Pet portraits: strobes or continuous?

Discussion in 'General Shop Talk' started by Nimitz, Jul 21, 2007.

  1. Nimitz

    Nimitz TPF Noob!

    Joined:
    Jul 12, 2007
    Messages:
    102
    Likes Received:
    0
    Location:
    Indialantic, FL
    Can others edit my Photos:
    Photos NOT OK to edit
    I'm considering moving into pet portraits and read an article recently which suggested that using strobes for pet photography would be very limiting because most pets would tire quickly from the constant flash and quickly become unmanageable. Therefore, they recommended using continuous lighting setups for pet photography.

    Anyone out there do a lot of pet photography and can speak to this? I really don't want to buy a set of continuous lights just for pet work and have my studio strobe setup for everything else ... thanks all
     
  2. Digital Matt

    Digital Matt alter ego: Analog Matt

    Joined:
    Jan 30, 2004
    Messages:
    5,346
    Likes Received:
    65
    Location:
    Santa Barbara, CA
    Can others edit my Photos:
    Photos NOT OK to edit
    I haven't done any professional pet photography, but I have to imagine that pets are even more finicky than humans. I don't know too many humans who enjoy sitting under super hot continuous lights for any length of time. I've photographed my cat with a multi strobe set up many times, and he tolerates the flashes fine. Not for a half hour, but for the 5-10 minutes it takes to get some great shots.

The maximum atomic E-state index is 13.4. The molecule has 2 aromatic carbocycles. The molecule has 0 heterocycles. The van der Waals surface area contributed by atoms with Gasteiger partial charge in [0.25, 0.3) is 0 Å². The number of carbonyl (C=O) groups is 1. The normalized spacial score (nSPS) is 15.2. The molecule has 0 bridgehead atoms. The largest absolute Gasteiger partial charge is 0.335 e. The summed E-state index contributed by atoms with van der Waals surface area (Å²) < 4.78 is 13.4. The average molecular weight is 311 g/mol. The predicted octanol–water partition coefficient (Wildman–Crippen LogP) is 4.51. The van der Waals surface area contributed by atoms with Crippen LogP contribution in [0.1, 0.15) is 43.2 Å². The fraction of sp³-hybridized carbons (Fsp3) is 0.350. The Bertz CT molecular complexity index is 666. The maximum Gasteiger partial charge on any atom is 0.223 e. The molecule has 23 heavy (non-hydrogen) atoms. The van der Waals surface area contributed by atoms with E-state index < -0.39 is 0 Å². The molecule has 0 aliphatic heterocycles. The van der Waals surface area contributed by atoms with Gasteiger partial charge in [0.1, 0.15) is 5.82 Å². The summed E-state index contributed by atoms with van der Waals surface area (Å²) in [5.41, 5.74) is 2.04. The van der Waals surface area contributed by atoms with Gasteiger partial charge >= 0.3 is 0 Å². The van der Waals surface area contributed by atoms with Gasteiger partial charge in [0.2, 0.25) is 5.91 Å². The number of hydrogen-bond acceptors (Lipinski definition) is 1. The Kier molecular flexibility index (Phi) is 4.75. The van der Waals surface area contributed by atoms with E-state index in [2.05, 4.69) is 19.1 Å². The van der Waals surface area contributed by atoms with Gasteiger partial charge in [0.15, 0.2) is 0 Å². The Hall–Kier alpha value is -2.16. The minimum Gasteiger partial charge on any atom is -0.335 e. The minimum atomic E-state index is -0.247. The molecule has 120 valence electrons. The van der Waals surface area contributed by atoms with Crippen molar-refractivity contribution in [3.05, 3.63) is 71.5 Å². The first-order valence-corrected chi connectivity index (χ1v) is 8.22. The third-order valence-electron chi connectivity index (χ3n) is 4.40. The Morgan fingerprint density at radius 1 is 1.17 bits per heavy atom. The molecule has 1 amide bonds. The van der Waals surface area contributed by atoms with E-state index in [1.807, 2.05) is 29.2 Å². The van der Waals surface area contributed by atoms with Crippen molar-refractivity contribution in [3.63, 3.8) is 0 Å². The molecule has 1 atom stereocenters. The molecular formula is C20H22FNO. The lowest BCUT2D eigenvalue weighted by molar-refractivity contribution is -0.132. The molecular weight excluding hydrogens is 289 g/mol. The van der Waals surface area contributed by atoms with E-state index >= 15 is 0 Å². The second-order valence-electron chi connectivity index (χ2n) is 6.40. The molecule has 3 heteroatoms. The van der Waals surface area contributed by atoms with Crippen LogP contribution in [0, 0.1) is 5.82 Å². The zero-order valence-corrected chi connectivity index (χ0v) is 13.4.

3. Nimitz

    Nimitz TPF Noob!

    Joined:
    Jul 12, 2007
    Messages:
    102
    Likes Received:
    0
    Location:
    Indialantic, FL
    Can others edit my Photos:
    Photos NOT OK to edit
    thanks for the feedback. The story talked about using a daylight balanced (5200K) flourescent lighting system which are the so called 'cool lights'. There is a website which sells this kits (Steve Kaiser) which have 4 light (key, fill, background & hair), 2 softbox, plus stands systems with 1500 watts equiv tungsten output and no heat. Still, given a choice I'd rather stick with strobes.

    I guess its time to start experimenting with my 4 cats although since they are in their own environment they would probably tend to put up with more then normal ...
     
  4. Digital Matt

    Digital Matt alter ego: Analog Matt

    Joined:
    Jan 30, 2004
    Messages:
    5,346
    Likes Received:
    65
    Location:
    Santa Barbara, CA
    Can others edit my Photos:
    Photos NOT OK to edit
    In addition to the possible problem I mentioned, (even those daylight balanced 'cool lights' still give off heat), there is a problem of intensity of light. Continuous lighting has far less output than a strobe, which often means semi long shutter speeds. This isn't something you want with pets involved, since they can tend to be skittish.
     
  5. Nimitz

    Nimitz TPF Noob!

    Joined:
    Jul 12, 2007
    Messages:
    102
    Likes Received:
    0
    Location:
    Indialantic, FL
    Can others edit my Photos:
    Photos NOT OK to edit
    Agreed. I've seen a lot of pet portrait photography, especially from those who shoot show dogs and cats and they always use strobe lighting. I think that's why you don't see a lot of photographers who specialize in this type of work - it takes a lot of creativity to work with animals and still get amazing results ...
     
  6. Digital Matt

    Digital Matt alter ego: Analog Matt

    Joined:
    Jan 30, 2004
    Messages:
    5,346
    Likes Received: